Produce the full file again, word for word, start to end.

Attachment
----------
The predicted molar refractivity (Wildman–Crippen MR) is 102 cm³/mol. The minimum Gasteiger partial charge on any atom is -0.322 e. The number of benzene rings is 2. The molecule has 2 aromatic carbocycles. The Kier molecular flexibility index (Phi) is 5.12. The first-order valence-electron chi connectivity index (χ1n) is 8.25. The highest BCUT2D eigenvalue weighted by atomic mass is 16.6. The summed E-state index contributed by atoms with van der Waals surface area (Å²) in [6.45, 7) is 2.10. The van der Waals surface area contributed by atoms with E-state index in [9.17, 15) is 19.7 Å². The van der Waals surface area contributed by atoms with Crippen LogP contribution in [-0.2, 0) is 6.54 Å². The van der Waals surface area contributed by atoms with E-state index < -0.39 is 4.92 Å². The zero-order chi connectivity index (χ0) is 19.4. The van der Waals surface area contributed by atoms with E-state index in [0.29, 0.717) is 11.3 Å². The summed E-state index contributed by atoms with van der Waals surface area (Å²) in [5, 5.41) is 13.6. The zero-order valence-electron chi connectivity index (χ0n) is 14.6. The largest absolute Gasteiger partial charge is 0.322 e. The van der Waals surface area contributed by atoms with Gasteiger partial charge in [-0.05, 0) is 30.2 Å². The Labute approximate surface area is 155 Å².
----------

The predicted molar refractivity (Wildman–Crippen MR) is 102 cm³/mol. The minimum Gasteiger partial charge on any atom is -0.322 e. The number of benzene rings is 2. The molecule has 2 aromatic carbocycles. The Kier molecular flexibility index (Phi) is 5.12. The first-order valence-electron chi connectivity index (χ1n) is 8.25. The highest BCUT2D eigenvalue weighted by atomic mass is 16.6. The summed E-state index contributed by atoms with van der Waals surface area (Å²) in [6.45, 7) is 2.10. The van der Waals surface area contributed by atoms with E-state index in [9.17, 15) is 19.7 Å². The van der Waals surface area contributed by atoms with Crippen LogP contribution in [-0.2, 0) is 6.54 Å². The van der Waals surface area contributed by atoms with E-state index < -0.39 is 4.92 Å². The zero-order chi connectivity index (χ0) is 19.4. The van der Waals surface area contributed by atoms with E-state index in [0.29, 0.717) is 11.3 Å². The summed E-state index contributed by atoms with van der Waals surface area (Å²) in [5, 5.41) is 13.6. The zero-order valence-electron chi connectivity index (χ0n) is 14.6. The largest absolute Gasteiger partial charge is 0.322 e. The van der Waals surface area contributed by atoms with Gasteiger partial charge in [-0.05, 0) is 30.2 Å². The Labute approximate surface area is 155 Å².